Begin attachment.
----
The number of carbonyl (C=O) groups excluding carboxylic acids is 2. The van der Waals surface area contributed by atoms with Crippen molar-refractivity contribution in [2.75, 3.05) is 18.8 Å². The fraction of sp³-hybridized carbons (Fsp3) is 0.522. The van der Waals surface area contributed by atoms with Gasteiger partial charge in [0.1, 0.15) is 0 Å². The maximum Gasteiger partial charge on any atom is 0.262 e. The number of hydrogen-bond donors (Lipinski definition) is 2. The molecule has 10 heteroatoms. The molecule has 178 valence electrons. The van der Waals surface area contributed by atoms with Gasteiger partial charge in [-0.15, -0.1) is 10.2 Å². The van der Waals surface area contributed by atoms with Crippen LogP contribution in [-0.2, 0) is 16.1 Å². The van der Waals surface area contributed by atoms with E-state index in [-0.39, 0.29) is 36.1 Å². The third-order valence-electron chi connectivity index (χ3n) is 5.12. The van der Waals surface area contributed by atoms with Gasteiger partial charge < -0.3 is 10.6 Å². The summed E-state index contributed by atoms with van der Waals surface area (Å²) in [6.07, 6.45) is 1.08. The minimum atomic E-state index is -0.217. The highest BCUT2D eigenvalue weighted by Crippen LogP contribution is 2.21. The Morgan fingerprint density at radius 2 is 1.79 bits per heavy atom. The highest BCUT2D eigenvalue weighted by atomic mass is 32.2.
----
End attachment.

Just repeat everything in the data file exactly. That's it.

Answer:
The number of carbonyl (C=O) groups excluding carboxylic acids is 2. The van der Waals surface area contributed by atoms with Crippen molar-refractivity contribution in [2.75, 3.05) is 18.8 Å². The fraction of sp³-hybridized carbons (Fsp3) is 0.522. The van der Waals surface area contributed by atoms with Gasteiger partial charge in [0.1, 0.15) is 0 Å². The maximum Gasteiger partial charge on any atom is 0.262 e. The number of hydrogen-bond donors (Lipinski definition) is 2. The molecule has 10 heteroatoms. The molecule has 178 valence electrons. The van der Waals surface area contributed by atoms with Gasteiger partial charge in [-0.15, -0.1) is 10.2 Å². The van der Waals surface area contributed by atoms with Crippen LogP contribution in [-0.2, 0) is 16.1 Å². The van der Waals surface area contributed by atoms with E-state index in [-0.39, 0.29) is 36.1 Å². The third-order valence-electron chi connectivity index (χ3n) is 5.12. The van der Waals surface area contributed by atoms with Gasteiger partial charge < -0.3 is 10.6 Å². The summed E-state index contributed by atoms with van der Waals surface area (Å²) in [6.07, 6.45) is 1.08. The minimum atomic E-state index is -0.217. The highest BCUT2D eigenvalue weighted by Crippen LogP contribution is 2.21. The Morgan fingerprint density at radius 2 is 1.79 bits per heavy atom. The highest BCUT2D eigenvalue weighted by atomic mass is 32.2.